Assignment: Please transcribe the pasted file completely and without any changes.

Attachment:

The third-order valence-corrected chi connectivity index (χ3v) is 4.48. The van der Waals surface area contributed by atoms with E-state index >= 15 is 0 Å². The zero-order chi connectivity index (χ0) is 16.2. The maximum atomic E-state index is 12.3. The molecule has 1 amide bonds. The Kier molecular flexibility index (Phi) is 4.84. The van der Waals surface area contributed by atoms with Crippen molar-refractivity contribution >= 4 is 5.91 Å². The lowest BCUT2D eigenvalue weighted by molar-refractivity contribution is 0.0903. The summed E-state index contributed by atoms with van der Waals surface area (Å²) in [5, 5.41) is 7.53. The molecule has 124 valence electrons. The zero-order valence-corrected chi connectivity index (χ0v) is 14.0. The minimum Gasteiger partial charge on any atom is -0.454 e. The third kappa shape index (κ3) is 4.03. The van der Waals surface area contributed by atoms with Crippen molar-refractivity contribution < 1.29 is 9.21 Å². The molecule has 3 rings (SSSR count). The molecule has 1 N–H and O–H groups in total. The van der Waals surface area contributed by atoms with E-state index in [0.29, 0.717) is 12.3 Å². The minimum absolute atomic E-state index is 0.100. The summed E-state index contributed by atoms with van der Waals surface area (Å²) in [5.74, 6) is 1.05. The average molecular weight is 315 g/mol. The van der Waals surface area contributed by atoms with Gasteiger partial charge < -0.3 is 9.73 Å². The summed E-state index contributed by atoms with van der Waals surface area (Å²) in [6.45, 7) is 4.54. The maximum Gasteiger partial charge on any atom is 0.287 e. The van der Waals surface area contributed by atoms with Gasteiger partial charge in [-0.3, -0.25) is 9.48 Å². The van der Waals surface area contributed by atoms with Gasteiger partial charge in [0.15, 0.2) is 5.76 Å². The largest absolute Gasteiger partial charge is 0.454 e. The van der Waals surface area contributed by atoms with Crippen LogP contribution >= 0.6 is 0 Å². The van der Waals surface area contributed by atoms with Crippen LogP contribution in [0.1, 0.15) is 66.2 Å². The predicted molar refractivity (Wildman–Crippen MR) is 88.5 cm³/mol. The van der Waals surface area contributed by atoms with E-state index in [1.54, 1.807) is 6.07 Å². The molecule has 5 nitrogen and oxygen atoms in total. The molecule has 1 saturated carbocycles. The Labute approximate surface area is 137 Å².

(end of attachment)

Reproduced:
The third-order valence-corrected chi connectivity index (χ3v) is 4.48. The van der Waals surface area contributed by atoms with E-state index >= 15 is 0 Å². The zero-order chi connectivity index (χ0) is 16.2. The maximum atomic E-state index is 12.3. The molecule has 1 amide bonds. The Kier molecular flexibility index (Phi) is 4.84. The van der Waals surface area contributed by atoms with Crippen molar-refractivity contribution >= 4 is 5.91 Å². The lowest BCUT2D eigenvalue weighted by molar-refractivity contribution is 0.0903. The summed E-state index contributed by atoms with van der Waals surface area (Å²) in [5, 5.41) is 7.53. The molecule has 124 valence electrons. The zero-order valence-corrected chi connectivity index (χ0v) is 14.0. The minimum Gasteiger partial charge on any atom is -0.454 e. The third kappa shape index (κ3) is 4.03. The van der Waals surface area contributed by atoms with Crippen molar-refractivity contribution < 1.29 is 9.21 Å². The molecule has 3 rings (SSSR count). The molecule has 1 N–H and O–H groups in total. The van der Waals surface area contributed by atoms with E-state index in [0.29, 0.717) is 12.3 Å². The minimum absolute atomic E-state index is 0.100. The summed E-state index contributed by atoms with van der Waals surface area (Å²) in [5.74, 6) is 1.05. The average molecular weight is 315 g/mol. The van der Waals surface area contributed by atoms with Gasteiger partial charge < -0.3 is 9.73 Å². The summed E-state index contributed by atoms with van der Waals surface area (Å²) in [6.45, 7) is 4.54. The maximum Gasteiger partial charge on any atom is 0.287 e. The van der Waals surface area contributed by atoms with Gasteiger partial charge in [-0.3, -0.25) is 9.48 Å². The van der Waals surface area contributed by atoms with Gasteiger partial charge in [0.15, 0.2) is 5.76 Å². The largest absolute Gasteiger partial charge is 0.454 e. The van der Waals surface area contributed by atoms with Crippen LogP contribution >= 0.6 is 0 Å². The van der Waals surface area contributed by atoms with Crippen LogP contribution in [0.1, 0.15) is 66.2 Å². The predicted molar refractivity (Wildman–Crippen MR) is 88.5 cm³/mol. The van der Waals surface area contributed by atoms with E-state index in [1.54, 1.807) is 6.07 Å². The molecule has 5 nitrogen and oxygen atoms in total. The molecule has 1 saturated carbocycles. The Labute approximate surface area is 137 Å².